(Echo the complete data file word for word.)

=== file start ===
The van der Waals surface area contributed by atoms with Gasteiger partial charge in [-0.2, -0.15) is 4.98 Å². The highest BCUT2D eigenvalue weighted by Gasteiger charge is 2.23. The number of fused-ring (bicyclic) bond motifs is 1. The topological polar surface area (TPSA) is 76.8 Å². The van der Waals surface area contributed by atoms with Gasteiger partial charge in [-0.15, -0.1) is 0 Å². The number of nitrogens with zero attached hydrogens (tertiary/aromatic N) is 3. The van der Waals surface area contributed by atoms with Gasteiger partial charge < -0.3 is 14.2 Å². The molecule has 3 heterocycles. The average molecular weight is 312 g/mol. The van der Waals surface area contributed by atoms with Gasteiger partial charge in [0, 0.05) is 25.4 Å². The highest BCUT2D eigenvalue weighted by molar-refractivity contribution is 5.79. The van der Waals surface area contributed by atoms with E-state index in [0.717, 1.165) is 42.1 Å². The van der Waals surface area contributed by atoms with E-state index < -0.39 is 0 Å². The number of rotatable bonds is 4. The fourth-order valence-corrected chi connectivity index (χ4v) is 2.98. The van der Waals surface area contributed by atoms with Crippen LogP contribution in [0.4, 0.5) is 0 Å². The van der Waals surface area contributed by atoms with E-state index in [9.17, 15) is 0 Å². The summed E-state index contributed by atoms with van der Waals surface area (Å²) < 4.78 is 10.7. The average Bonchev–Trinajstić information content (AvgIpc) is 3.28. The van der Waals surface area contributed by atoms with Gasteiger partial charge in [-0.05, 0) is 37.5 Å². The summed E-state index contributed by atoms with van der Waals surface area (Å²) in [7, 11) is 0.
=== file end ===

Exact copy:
The van der Waals surface area contributed by atoms with Gasteiger partial charge in [-0.2, -0.15) is 4.98 Å². The highest BCUT2D eigenvalue weighted by Gasteiger charge is 2.23. The number of fused-ring (bicyclic) bond motifs is 1. The topological polar surface area (TPSA) is 76.8 Å². The van der Waals surface area contributed by atoms with Gasteiger partial charge in [-0.15, -0.1) is 0 Å². The number of nitrogens with zero attached hydrogens (tertiary/aromatic N) is 3. The van der Waals surface area contributed by atoms with Gasteiger partial charge < -0.3 is 14.2 Å². The molecule has 3 heterocycles. The average molecular weight is 312 g/mol. The van der Waals surface area contributed by atoms with Gasteiger partial charge in [0, 0.05) is 25.4 Å². The highest BCUT2D eigenvalue weighted by molar-refractivity contribution is 5.79. The van der Waals surface area contributed by atoms with E-state index in [0.717, 1.165) is 42.1 Å². The van der Waals surface area contributed by atoms with E-state index < -0.39 is 0 Å². The number of rotatable bonds is 4. The fourth-order valence-corrected chi connectivity index (χ4v) is 2.98. The van der Waals surface area contributed by atoms with Crippen LogP contribution in [0.4, 0.5) is 0 Å². The van der Waals surface area contributed by atoms with E-state index in [9.17, 15) is 0 Å². The summed E-state index contributed by atoms with van der Waals surface area (Å²) < 4.78 is 10.7. The average Bonchev–Trinajstić information content (AvgIpc) is 3.28. The van der Waals surface area contributed by atoms with Gasteiger partial charge in [-0.05, 0) is 37.5 Å². The summed E-state index contributed by atoms with van der Waals surface area (Å²) in [7, 11) is 0.